monkeyangst: Oh, that’s easy. It’s all I can draw. Seriously, I started with the monkeys at an old job I held after college. I drew a couple of monkeys discussing the rules that the manager had laid down the night before. That’s where the title "Monkey Law" came from, by the way. When I decided to do a webcomic, I struggled with it because I precisely did NOT want to do monkeys. But my humans were weak, and I didn’t want to do another animal. I can only draw monkeys, and I think it’s obvious I can only draw them from one angle. So I’d be an idiot to try anything else.
ComixTalk: You majored in art – not drawing, then?
monkeyangst: No. That should be obvious from the first.
ComixTalk: What do you think about this whole Arnold as governor thing?
monkeyangst: I find it hilarious. The proving ground of American political talent used to be Yale… now it’s being in the cast of the movie Predator. If anyone has any doubts about whether style rules over substance in this meshuggineh country, they can safely lay that to rest.
ComixTalk: Who do you think will be the next president?
monkeyangst: Too soon to tell. We’ve got a year left. Time enough for Bush to get his shit together and pull the Iraq thing through or to fuck it all up and lose everything. Right now, I’d say Bush will be reelected.
ComixTalk: Who would you root for?
monkeyangst: Dean. I like Dean. You probably won’t see him in the strip. People you like aren’t funny.
ComixTalk: I like Dean, too. I live in Canada, by the way, where all our politicians are funny, even the ones we like.
monkeyangst: Dean may be able to pull it off. If he does, I’ll find plenty to dislike about him. I’m still sore from 1993.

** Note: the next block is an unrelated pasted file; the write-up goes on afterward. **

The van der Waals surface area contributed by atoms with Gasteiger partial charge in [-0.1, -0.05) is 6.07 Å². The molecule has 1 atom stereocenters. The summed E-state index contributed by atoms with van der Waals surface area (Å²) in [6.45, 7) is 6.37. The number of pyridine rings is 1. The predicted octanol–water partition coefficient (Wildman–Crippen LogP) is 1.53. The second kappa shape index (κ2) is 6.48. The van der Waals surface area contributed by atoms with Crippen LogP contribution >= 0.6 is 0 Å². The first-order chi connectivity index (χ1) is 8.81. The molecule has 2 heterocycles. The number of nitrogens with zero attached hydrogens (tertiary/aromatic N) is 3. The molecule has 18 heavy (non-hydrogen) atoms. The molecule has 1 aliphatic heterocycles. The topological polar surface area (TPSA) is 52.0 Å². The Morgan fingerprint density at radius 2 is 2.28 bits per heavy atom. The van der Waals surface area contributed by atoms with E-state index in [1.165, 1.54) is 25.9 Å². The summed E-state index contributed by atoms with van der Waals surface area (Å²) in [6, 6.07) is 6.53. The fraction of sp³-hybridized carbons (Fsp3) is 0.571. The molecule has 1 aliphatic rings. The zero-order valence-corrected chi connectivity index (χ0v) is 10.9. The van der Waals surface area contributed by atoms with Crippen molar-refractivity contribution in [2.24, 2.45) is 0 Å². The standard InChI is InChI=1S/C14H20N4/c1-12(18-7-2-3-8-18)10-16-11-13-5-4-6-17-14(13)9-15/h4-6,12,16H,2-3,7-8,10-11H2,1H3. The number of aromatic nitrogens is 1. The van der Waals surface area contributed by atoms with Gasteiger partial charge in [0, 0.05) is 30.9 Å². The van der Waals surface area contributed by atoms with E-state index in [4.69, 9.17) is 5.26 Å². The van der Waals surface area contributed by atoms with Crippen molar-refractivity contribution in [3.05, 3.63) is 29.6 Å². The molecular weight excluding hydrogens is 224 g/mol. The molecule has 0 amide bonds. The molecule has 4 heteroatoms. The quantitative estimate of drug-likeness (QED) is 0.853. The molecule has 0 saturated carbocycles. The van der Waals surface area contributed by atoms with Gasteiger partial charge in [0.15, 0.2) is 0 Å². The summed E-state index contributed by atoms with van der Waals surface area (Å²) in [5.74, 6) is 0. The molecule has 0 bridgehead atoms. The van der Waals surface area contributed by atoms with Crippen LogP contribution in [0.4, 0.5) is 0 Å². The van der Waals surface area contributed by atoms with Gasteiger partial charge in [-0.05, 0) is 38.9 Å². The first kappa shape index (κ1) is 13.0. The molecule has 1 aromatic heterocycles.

ComixTalk: Heh. So what are your plans for Monkey Law?
monkeyangst: Well, I’ve started a storyline that has all of my characters becoming homeless, some on the run from the law. This should last me a while, and forestall the idea drought that has plagued me in the past. I still get too lazy to update regularly, but I am starting to deal with that.
ComixTalk: What kind of regular readership do you have?
monkeyangst: Miniscule. My discussion forums at chatter.monkeylaw.org are more popular than my comic these days. When I was counting, I was getting maybe fifty reads a day. I don’t count any more. The people I want to read it are reading it.
ComixTalk: How do you like your own forum?
monkeyangst: I enjoy it immensely. Like most egomaniacal webcomic artists, I started a forum to discuss the comic alone, and got nothing out of it. Then Wil Wheaton (Wesley Crusher from Star Trek) closed the Religion and Politics forum over at his very popular website, where I hung out, and I added some discussion areas to fill the gap. They’re going pretty strong now.
ComixTalk: You used to post on Wil’s forum?
monkeyangst: Still do, from time to time.
ComixTalk: Cool. So I think I’m done, unless you have some burning thing you want to tell me?
monkeyangst: No, I think that’s good.